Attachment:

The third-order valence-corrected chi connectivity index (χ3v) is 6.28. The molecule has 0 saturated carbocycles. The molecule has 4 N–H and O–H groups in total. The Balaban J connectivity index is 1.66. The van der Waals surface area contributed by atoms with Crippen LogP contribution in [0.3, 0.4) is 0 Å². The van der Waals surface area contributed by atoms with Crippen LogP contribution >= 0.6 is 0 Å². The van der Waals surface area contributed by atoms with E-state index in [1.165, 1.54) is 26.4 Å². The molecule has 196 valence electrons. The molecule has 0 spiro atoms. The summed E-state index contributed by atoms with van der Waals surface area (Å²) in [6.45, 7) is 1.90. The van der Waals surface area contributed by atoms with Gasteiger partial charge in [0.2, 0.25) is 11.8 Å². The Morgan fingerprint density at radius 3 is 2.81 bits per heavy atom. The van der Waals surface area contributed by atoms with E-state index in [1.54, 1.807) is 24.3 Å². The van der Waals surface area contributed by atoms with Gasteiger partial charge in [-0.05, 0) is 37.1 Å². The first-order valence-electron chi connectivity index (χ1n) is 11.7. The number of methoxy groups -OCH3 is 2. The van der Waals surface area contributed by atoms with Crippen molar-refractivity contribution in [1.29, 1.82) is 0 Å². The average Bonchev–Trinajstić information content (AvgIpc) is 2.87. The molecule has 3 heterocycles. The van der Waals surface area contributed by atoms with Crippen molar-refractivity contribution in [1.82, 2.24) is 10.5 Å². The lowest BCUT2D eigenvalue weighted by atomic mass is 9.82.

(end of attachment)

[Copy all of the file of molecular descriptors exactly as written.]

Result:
The third-order valence-corrected chi connectivity index (χ3v) is 6.28. The molecule has 0 saturated carbocycles. The molecule has 4 N–H and O–H groups in total. The Balaban J connectivity index is 1.66. The van der Waals surface area contributed by atoms with Crippen LogP contribution in [0.3, 0.4) is 0 Å². The van der Waals surface area contributed by atoms with Crippen LogP contribution >= 0.6 is 0 Å². The van der Waals surface area contributed by atoms with E-state index in [1.165, 1.54) is 26.4 Å². The molecule has 196 valence electrons. The molecule has 0 spiro atoms. The summed E-state index contributed by atoms with van der Waals surface area (Å²) in [6.45, 7) is 1.90. The van der Waals surface area contributed by atoms with Gasteiger partial charge in [0.2, 0.25) is 11.8 Å². The Morgan fingerprint density at radius 3 is 2.81 bits per heavy atom. The van der Waals surface area contributed by atoms with E-state index in [1.54, 1.807) is 24.3 Å². The van der Waals surface area contributed by atoms with Gasteiger partial charge in [-0.05, 0) is 37.1 Å². The first-order valence-electron chi connectivity index (χ1n) is 11.7. The number of methoxy groups -OCH3 is 2. The van der Waals surface area contributed by atoms with Crippen molar-refractivity contribution in [1.29, 1.82) is 0 Å². The average Bonchev–Trinajstić information content (AvgIpc) is 2.87. The molecule has 3 heterocycles. The van der Waals surface area contributed by atoms with Crippen molar-refractivity contribution in [1.82, 2.24) is 10.5 Å². The lowest BCUT2D eigenvalue weighted by atomic mass is 9.82.